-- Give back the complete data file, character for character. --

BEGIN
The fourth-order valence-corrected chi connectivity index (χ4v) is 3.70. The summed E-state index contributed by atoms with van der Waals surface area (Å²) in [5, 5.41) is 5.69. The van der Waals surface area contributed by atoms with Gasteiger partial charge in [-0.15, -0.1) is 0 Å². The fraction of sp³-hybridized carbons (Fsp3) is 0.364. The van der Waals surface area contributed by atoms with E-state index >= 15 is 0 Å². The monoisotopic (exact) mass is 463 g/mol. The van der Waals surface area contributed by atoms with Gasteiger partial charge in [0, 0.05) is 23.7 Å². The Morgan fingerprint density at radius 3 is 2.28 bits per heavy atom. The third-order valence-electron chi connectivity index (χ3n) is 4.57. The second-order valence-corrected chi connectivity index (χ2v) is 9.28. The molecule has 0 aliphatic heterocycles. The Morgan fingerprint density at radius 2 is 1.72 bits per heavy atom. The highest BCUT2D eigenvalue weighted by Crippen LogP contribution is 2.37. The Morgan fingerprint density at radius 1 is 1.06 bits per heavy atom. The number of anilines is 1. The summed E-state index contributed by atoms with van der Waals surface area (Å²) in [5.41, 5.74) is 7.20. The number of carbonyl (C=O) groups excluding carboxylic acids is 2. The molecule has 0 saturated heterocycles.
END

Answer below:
The fourth-order valence-corrected chi connectivity index (χ4v) is 3.70. The summed E-state index contributed by atoms with van der Waals surface area (Å²) in [5, 5.41) is 5.69. The van der Waals surface area contributed by atoms with Gasteiger partial charge in [-0.15, -0.1) is 0 Å². The fraction of sp³-hybridized carbons (Fsp3) is 0.364. The van der Waals surface area contributed by atoms with E-state index >= 15 is 0 Å². The monoisotopic (exact) mass is 463 g/mol. The van der Waals surface area contributed by atoms with Gasteiger partial charge in [0, 0.05) is 23.7 Å². The Morgan fingerprint density at radius 3 is 2.28 bits per heavy atom. The third-order valence-electron chi connectivity index (χ3n) is 4.57. The second-order valence-corrected chi connectivity index (χ2v) is 9.28. The molecule has 0 aliphatic heterocycles. The Morgan fingerprint density at radius 2 is 1.72 bits per heavy atom. The highest BCUT2D eigenvalue weighted by Crippen LogP contribution is 2.37. The Morgan fingerprint density at radius 1 is 1.06 bits per heavy atom. The number of anilines is 1. The summed E-state index contributed by atoms with van der Waals surface area (Å²) in [5.41, 5.74) is 7.20. The number of carbonyl (C=O) groups excluding carboxylic acids is 2. The molecule has 0 saturated heterocycles.